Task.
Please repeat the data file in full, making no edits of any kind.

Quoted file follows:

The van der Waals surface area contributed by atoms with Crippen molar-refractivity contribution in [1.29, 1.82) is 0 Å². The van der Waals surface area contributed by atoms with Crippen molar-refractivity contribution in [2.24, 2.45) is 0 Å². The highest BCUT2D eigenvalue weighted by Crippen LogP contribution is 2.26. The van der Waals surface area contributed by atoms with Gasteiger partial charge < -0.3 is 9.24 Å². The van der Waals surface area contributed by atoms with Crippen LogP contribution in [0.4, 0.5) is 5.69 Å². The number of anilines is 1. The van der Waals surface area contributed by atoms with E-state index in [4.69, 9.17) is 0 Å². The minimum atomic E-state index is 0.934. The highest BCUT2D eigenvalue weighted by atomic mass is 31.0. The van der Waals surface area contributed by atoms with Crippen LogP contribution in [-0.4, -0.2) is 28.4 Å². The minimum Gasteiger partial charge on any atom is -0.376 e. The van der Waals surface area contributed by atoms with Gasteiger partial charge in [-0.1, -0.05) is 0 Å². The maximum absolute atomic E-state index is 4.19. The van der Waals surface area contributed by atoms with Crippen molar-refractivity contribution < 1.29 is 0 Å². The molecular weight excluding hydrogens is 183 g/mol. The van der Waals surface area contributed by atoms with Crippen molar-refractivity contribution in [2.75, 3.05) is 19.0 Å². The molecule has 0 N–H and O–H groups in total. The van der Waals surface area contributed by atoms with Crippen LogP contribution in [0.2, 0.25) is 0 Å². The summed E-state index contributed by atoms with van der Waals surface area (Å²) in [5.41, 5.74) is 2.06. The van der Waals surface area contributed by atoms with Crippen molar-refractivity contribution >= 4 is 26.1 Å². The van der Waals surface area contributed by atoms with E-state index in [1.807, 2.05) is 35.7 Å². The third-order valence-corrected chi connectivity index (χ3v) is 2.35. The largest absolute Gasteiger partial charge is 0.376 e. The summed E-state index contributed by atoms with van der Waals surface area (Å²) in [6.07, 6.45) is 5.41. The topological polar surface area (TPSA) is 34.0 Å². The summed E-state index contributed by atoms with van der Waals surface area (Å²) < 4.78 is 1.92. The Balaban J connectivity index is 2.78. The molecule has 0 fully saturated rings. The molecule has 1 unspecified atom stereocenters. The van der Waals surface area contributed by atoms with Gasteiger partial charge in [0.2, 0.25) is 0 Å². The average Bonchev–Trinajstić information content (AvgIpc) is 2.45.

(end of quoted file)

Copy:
The van der Waals surface area contributed by atoms with Crippen molar-refractivity contribution in [1.29, 1.82) is 0 Å². The van der Waals surface area contributed by atoms with Crippen molar-refractivity contribution in [2.24, 2.45) is 0 Å². The highest BCUT2D eigenvalue weighted by Crippen LogP contribution is 2.26. The van der Waals surface area contributed by atoms with Gasteiger partial charge < -0.3 is 9.24 Å². The van der Waals surface area contributed by atoms with Crippen LogP contribution in [0.4, 0.5) is 5.69 Å². The number of anilines is 1. The van der Waals surface area contributed by atoms with E-state index in [4.69, 9.17) is 0 Å². The minimum atomic E-state index is 0.934. The highest BCUT2D eigenvalue weighted by atomic mass is 31.0. The van der Waals surface area contributed by atoms with Crippen LogP contribution in [-0.4, -0.2) is 28.4 Å². The minimum Gasteiger partial charge on any atom is -0.376 e. The van der Waals surface area contributed by atoms with Gasteiger partial charge in [-0.1, -0.05) is 0 Å². The maximum absolute atomic E-state index is 4.19. The van der Waals surface area contributed by atoms with Crippen molar-refractivity contribution < 1.29 is 0 Å². The molecular weight excluding hydrogens is 183 g/mol. The van der Waals surface area contributed by atoms with Crippen molar-refractivity contribution in [2.75, 3.05) is 19.0 Å². The molecule has 0 N–H and O–H groups in total. The van der Waals surface area contributed by atoms with Crippen LogP contribution in [0.2, 0.25) is 0 Å². The summed E-state index contributed by atoms with van der Waals surface area (Å²) in [5.41, 5.74) is 2.06. The van der Waals surface area contributed by atoms with Crippen molar-refractivity contribution >= 4 is 26.1 Å². The van der Waals surface area contributed by atoms with E-state index in [1.807, 2.05) is 35.7 Å². The third-order valence-corrected chi connectivity index (χ3v) is 2.35. The largest absolute Gasteiger partial charge is 0.376 e. The summed E-state index contributed by atoms with van der Waals surface area (Å²) in [6.07, 6.45) is 5.41. The topological polar surface area (TPSA) is 34.0 Å². The summed E-state index contributed by atoms with van der Waals surface area (Å²) < 4.78 is 1.92. The Balaban J connectivity index is 2.78. The molecule has 0 fully saturated rings. The molecule has 1 unspecified atom stereocenters. The van der Waals surface area contributed by atoms with Gasteiger partial charge in [0.2, 0.25) is 0 Å². The average Bonchev–Trinajstić information content (AvgIpc) is 2.45.